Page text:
After years of campaigning by conservationists, the governments of Bangladesh, India, Nepal, and Pakistan banned veterinary formulations of diclofenac between 2006 and 2010. Recently, experts have recorded a slowing of Gyps vulture declines as a result of the bans. However, human formulations of diclofenac are still widely available and illegally used to treat livestock, the carcasses of which are the main food source for vultures in South Asia.

The RSPB is a member of SAVE (Saving Asia’s Vultures from Extinction), which is a consortium of international organisations created to oversee and co-ordinate conservation, campaigning and fundraising activities to help the plight of South Asia’s vultures.  Since it was created, SAVE has requested pharmaceutical companies to cease production of the large vials of human formulations of diclofenac, which, at 30ml, are ten times the size of the dose required to treat a human (i.e., 3ml).  Only three companies voluntarily ceased manufacture ahead of this regulation, while more than 70 in India ignored the requests. Health professionals do not think that the banning of large vials poses any significant threat for the legitimate use of diclofenac in treating humans.

Vibhu Prakash, a scientist from the Bombay Natural History Society (BirdLife in India) said, “Probably the most important step in vulture conservation since diclofenac’s ban for veterinary use in 2006, this latest announcement shows how much progress has been made. But there is still a job to do to make sure that safe alternative drugs are used.  Unfortunately, many alternatives, like ketoprofen, are not vulture-safe and more remain untested. In fact, there is only one vulture-safe alternative – meloxicam.”

Meloxicam is becoming more widely used now that the cost to manufacture it has been reduced by lifting its patent in South Asia.  However, other drugs known to be toxic or with unknown effects remain legal and are still being used.

Closer to home, an Italian company was, incredibly, given the green light to produce diclofenac for the Italian and Spanish veterinary markets, eight years after India’s first ban on the drug. Vultures inhabit both countries and feed on livestock carcasses, some of which will be treated with diclofenac. Vulture conservationists fear that this will cause declines in Europe’s vultures similar to that seen in South Asia. However, these fears have not been taken seriously by the European Medicines Agency who did not advise a European Union-wide ban on diclofenac.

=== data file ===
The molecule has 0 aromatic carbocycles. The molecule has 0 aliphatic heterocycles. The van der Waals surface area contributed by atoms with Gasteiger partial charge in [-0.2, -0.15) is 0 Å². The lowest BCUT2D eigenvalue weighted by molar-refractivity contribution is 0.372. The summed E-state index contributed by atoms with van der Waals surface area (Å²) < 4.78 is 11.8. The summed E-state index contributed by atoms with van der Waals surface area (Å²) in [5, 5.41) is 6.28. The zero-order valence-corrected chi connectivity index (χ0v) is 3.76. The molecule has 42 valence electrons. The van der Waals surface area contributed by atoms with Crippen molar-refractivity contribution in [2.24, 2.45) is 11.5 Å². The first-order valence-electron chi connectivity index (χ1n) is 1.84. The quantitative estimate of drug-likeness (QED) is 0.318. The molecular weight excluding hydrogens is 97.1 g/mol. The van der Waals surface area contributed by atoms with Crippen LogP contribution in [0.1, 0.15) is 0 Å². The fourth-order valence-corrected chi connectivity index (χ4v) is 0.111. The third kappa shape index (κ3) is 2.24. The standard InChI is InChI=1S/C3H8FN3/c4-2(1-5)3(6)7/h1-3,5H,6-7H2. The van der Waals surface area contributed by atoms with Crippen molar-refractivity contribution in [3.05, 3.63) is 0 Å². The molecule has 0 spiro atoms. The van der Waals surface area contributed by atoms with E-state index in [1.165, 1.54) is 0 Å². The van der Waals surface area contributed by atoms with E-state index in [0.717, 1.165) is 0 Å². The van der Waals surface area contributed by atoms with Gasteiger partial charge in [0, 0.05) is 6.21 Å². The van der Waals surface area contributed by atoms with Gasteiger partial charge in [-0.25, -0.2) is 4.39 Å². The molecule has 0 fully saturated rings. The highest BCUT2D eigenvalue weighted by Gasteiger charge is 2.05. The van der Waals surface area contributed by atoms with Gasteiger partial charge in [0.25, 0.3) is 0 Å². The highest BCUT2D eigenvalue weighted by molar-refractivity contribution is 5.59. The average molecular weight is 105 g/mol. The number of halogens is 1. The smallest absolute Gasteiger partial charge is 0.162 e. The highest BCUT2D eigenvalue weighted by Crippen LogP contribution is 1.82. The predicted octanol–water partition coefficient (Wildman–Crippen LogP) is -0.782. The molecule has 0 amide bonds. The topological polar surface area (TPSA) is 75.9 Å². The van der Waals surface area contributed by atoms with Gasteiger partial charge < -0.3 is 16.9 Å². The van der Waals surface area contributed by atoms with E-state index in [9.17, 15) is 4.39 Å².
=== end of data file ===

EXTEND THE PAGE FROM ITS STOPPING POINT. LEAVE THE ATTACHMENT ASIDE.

Toby Galligan, RSPB Vulture Research scientist, said: “Again the government of India has made a strong decision to protect its vultures. Something that Europe has failed to do. It is truly shameful.”

SAVE is working to stop veterinary use of diclofenac by advocating vulture conservation to governments and raising awareness of alternative drugs that are just as effective in treating cattle to veterinarians and livestock owners.  While these issues are being tackled in situ, SAVE has established captive breeding populations of vultures at centres in India, Nepal and Pakistan. The birds will be released to supplement surviving wild populations, but only when it is safe to do so.

Bird breeding news from Texel island


This video says about itself:

22 March 2013

The Dutch wadden island Texel is a paradise for birds. Photographer Sijmen Hendriks visited it several times from 2007 on . This slideshow video shows the result of these visits. Grey Plover, Avocet, Spoonbill, Stonechat, Brent Geese, Whitethroat, Hen Harrier, Sandwich Tern, Linnet, Yellow Wagtail and many more birds are featured in this video. Texel is the westernmost island in the Wadden Sea and is known for its rich bird life.

Warden Erik van der Spek from Texel island in the Netherlands writes today (translated):

In the Muy lake spoonbills, great cormorants and grey herons have nested in colonies. In 2015 as many as 106 spoonbill couples have bred. This number has never been so high. In 2014 there were 85 nests. The numbers of cormorants have declined: there were an estimated 848 nests in 2015 (census April 20). In 2014 there were still 882 nests. The cormorants may have relocated to De Geul; the colony there has increased explosively, with 661 couples in 2014 and 1040 in 2015.

De Geul

In the Geul there were counted at least 420 spoonbill couples. Since 2011, the number of breeding pairs here has remained about the same. …

Of the approximately 65 little tern couples on the Hors about half the young fledged. Of the others, the nests have been washed away. The four pairs of hen harriers together produced eight young birds; one nest failed. This is comparable to the situation in 2014.

Starling bathing, video


This is a video of a starling bathing in the garden of Michael de Vries, in Ede, the Netherlands.